A quick note about non-marine parts: I’ve heard many people say that the word ‘Marine’ on a box doubles the price. It’s a running joke (and sometimes true), but part of the reason that ‘marine rated’ parts should be used is due to the ‘ignition protected’ nature of marine components. ‘Ignition Protected’ indicates that the component cannot create an external spark – it is protected from creating a spark that could cause an explosion. Napa and Canadian Tire sell engine ignition coils that will work just fine on your Mercury inboard – except they likely wont be ignition protected, which means they would have the potential to case a spark, igniting gasoline vapours

3) Once you’ve confirmed that connections are tight and secure, and that ignition protected components are used, power can be turned on: Battery switches turned on, blowers are engaged, bilge pumps tested, ignition keys turned to engage power and gauges, etc.

A note on blowers: Blowers have two hoses – one end run to the base of the engine, the other secured to a vent to push vapours overboard into the open air. Gasoline vapours are denser than air and will collect at the lowest point of the engine room (below the engine itself). If blower hoses are damaged or re-directed, they wont perform their intended purpose of venting vapours overboard.

Marine Engine StickerThe sticker on a marine engine’s starter motor indicates that this starter is ‘ignition protected’ and is safe to use in marine applications.

4) Once fumes/vapours are blown out of the engine compartment, the engine can be started. The key you turn at the helm engages an electrical device that draws power from the batteries to the starter motor. A lot of power. Because of this, this is the point that the greatest amount of spark is possible in any loose/damaged connections.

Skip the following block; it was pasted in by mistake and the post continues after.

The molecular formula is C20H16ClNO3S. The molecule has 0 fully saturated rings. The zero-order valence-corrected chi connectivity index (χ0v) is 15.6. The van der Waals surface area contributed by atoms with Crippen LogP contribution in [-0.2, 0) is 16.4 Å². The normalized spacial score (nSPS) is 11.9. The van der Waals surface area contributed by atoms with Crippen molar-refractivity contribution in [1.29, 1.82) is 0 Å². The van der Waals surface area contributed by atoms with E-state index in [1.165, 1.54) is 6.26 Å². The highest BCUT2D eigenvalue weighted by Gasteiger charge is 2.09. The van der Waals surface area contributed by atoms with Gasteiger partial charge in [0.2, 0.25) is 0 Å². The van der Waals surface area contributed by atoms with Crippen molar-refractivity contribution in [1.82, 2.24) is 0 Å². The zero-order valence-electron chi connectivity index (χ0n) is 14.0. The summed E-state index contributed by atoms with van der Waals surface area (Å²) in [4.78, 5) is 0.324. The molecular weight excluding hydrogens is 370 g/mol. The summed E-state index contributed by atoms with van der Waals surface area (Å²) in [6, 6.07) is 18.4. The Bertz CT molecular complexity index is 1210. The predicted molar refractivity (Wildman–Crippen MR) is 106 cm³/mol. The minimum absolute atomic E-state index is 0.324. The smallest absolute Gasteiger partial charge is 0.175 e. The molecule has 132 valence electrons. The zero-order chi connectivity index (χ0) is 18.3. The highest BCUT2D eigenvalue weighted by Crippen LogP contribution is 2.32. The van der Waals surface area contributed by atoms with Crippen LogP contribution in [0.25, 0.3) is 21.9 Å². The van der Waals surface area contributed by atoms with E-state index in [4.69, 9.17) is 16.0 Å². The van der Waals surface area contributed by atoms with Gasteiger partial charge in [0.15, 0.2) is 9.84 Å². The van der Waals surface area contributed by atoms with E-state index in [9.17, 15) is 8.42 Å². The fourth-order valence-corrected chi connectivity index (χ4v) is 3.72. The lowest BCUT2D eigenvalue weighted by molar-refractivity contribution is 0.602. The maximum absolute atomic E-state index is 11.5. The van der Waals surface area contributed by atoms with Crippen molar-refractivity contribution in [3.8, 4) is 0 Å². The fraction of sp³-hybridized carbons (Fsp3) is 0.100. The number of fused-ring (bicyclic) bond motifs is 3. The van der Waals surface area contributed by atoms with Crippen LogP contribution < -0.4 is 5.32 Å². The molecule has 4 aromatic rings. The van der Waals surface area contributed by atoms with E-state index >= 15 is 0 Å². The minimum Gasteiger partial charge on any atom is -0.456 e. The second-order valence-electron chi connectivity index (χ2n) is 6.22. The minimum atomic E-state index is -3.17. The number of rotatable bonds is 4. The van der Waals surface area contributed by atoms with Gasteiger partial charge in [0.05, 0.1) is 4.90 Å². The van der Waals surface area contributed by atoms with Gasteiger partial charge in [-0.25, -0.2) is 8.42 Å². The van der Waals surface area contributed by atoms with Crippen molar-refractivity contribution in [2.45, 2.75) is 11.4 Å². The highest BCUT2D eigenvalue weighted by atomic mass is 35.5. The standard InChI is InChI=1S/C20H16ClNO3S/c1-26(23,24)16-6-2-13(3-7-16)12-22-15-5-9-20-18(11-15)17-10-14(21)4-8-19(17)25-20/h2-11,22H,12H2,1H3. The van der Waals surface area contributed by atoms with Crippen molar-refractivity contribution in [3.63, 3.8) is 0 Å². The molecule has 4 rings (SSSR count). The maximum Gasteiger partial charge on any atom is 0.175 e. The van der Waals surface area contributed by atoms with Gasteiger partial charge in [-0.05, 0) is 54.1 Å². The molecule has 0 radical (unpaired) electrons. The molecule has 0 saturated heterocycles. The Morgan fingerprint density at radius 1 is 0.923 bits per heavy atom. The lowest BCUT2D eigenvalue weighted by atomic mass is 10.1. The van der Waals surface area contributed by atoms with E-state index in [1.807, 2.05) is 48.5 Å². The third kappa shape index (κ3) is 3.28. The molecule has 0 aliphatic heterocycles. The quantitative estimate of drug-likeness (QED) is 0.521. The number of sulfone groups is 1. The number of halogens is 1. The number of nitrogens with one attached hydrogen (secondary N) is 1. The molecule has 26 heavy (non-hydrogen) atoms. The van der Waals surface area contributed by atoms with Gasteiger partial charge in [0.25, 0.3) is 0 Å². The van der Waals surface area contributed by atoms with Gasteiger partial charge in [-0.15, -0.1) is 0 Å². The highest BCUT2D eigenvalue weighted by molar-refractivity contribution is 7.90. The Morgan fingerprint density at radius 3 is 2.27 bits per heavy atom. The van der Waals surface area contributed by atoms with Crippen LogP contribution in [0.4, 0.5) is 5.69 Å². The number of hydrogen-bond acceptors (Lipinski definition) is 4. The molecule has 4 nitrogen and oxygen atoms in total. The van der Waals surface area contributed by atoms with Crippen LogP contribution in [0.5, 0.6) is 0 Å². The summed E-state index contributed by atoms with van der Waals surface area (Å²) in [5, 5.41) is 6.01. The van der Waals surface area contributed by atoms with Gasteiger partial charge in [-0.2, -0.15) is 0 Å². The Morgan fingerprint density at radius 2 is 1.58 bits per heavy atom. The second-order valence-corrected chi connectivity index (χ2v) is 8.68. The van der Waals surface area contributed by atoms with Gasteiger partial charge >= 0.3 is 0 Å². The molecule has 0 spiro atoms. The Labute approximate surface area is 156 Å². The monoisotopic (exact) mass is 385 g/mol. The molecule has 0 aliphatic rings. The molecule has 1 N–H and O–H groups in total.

5) With the engine running, visually check the engine. Check for any leaks (water or fuel). Allow it to run long enough to get up to regular operating temperature. Once you’ve confirmed that the engine is running as it should, you can close the engine hatch and prepare to depart.

Refueling operations are another dangerous time to consider – again, the perfect storm of vapours and electricity are present.

Before refueling, always turn off all electrical equipment (every switch on the helm, every switch on the electrical panel, the main battery switch, and the ignition key). This will prevent any accidental spark will gasoline vapours are present.

During refueling, the fuel attendant will pump gas into a tank, which is vented (sometimes through a separate vent, other times through a vent in the gasoline fill. Spills are possible. Vapours are present. Overfilling and spilling is a danger.

The additional danger when refueling is the potential for spark through static electricity (through people moving on and off the boat and building up static, as well as the potential between different metals found between the fuel nozzle, the fuel fill, and anything else electrically connected or bonded to them. Modern boats will have each separate metallic component grounded/bonded to reduce the possibility of static electricity buildup – but these connections need to be checked and repaired as necessary to prevent the possibility of creating a spark. Older boats may not have grounding or bonding system in place at all, so extra care should be taken when refueling.

Before starting up after refueling, run blowers with the engine hatch open. If a remote tank is used, try to keep it in a well-ventilated area, away from any electrical components.
Boats with diesel engines have their own set of safety precautions that I hope to address in a future article – they are no more or less inherently safe, just have their own foibles.
I hope this article serves to keep us all safe – it’s scary to think of all that can go wrong when trying to enjoy a great summer activity. A few precautions, and understanding the ‘why’ and ‘how’ will allow us to comfortably enjoy this great pastime. Enjoy!

Andrew McDonaldAndrew McDonald is the owner of Lakeside Marine Services – a boat repair/maintenance firm based in Toronto. Andrew has worked in the marine industry for 12 years and is a graduate of the Georgian College ‘Mechanical Techniques - Marine Engine Mechanic’ program.

Questions or comments for Andrew? Email him directly via: This email address is being protected from spambots. You need JavaScript enabled to view it.